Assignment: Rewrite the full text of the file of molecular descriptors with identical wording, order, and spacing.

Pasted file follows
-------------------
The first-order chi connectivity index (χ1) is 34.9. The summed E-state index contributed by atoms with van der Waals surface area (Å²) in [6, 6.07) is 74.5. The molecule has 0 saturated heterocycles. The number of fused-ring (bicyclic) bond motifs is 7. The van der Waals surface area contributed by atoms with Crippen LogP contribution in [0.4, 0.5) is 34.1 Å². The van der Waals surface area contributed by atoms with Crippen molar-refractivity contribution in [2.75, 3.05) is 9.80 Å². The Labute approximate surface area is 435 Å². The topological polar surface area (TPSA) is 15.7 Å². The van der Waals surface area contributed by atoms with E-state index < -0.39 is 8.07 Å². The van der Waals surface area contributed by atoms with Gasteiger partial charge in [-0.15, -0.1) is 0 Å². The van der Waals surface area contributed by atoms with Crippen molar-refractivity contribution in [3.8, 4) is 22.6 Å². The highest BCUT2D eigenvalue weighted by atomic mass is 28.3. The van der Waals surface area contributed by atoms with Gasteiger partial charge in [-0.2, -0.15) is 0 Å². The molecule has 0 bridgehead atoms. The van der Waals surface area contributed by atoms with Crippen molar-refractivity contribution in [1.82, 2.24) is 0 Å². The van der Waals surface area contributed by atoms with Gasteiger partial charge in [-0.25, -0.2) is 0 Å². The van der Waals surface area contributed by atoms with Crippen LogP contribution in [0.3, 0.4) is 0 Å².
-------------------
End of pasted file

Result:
The first-order chi connectivity index (χ1) is 34.9. The summed E-state index contributed by atoms with van der Waals surface area (Å²) in [6, 6.07) is 74.5. The molecule has 0 saturated heterocycles. The number of fused-ring (bicyclic) bond motifs is 7. The van der Waals surface area contributed by atoms with Crippen LogP contribution in [0.4, 0.5) is 34.1 Å². The van der Waals surface area contributed by atoms with Crippen molar-refractivity contribution in [2.75, 3.05) is 9.80 Å². The Labute approximate surface area is 435 Å². The topological polar surface area (TPSA) is 15.7 Å². The van der Waals surface area contributed by atoms with E-state index < -0.39 is 8.07 Å². The van der Waals surface area contributed by atoms with Gasteiger partial charge in [-0.15, -0.1) is 0 Å². The van der Waals surface area contributed by atoms with Crippen molar-refractivity contribution in [3.8, 4) is 22.6 Å². The highest BCUT2D eigenvalue weighted by atomic mass is 28.3. The van der Waals surface area contributed by atoms with Gasteiger partial charge in [-0.2, -0.15) is 0 Å². The molecule has 0 bridgehead atoms. The van der Waals surface area contributed by atoms with Crippen molar-refractivity contribution in [1.82, 2.24) is 0 Å². The van der Waals surface area contributed by atoms with Gasteiger partial charge in [-0.25, -0.2) is 0 Å². The van der Waals surface area contributed by atoms with Crippen LogP contribution in [0.3, 0.4) is 0 Å².